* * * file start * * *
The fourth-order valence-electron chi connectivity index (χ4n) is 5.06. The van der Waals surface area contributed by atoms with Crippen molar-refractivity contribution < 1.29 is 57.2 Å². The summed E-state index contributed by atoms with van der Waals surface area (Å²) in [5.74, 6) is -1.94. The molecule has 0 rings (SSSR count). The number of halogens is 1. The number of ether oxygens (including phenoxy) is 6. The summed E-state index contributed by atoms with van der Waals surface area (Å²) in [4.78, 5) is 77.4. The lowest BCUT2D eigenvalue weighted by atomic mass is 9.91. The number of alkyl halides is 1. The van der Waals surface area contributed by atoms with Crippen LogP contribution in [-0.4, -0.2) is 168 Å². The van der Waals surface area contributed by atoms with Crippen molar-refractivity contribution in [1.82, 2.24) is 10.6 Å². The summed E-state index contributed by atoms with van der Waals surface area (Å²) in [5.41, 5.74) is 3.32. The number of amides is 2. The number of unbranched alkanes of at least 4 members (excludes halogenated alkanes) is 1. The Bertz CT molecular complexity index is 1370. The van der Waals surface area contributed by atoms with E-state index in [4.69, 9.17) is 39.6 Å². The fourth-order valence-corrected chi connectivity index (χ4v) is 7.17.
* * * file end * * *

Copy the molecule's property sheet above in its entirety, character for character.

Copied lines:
The fourth-order valence-electron chi connectivity index (χ4n) is 5.06. The van der Waals surface area contributed by atoms with Crippen molar-refractivity contribution < 1.29 is 57.2 Å². The summed E-state index contributed by atoms with van der Waals surface area (Å²) in [5.74, 6) is -1.94. The molecule has 0 rings (SSSR count). The number of halogens is 1. The number of ether oxygens (including phenoxy) is 6. The summed E-state index contributed by atoms with van der Waals surface area (Å²) in [4.78, 5) is 77.4. The lowest BCUT2D eigenvalue weighted by atomic mass is 9.91. The number of alkyl halides is 1. The van der Waals surface area contributed by atoms with Crippen LogP contribution in [-0.4, -0.2) is 168 Å². The van der Waals surface area contributed by atoms with Crippen molar-refractivity contribution in [1.82, 2.24) is 10.6 Å². The summed E-state index contributed by atoms with van der Waals surface area (Å²) in [5.41, 5.74) is 3.32. The number of amides is 2. The number of unbranched alkanes of at least 4 members (excludes halogenated alkanes) is 1. The Bertz CT molecular complexity index is 1370. The van der Waals surface area contributed by atoms with E-state index in [4.69, 9.17) is 39.6 Å². The fourth-order valence-corrected chi connectivity index (χ4v) is 7.17.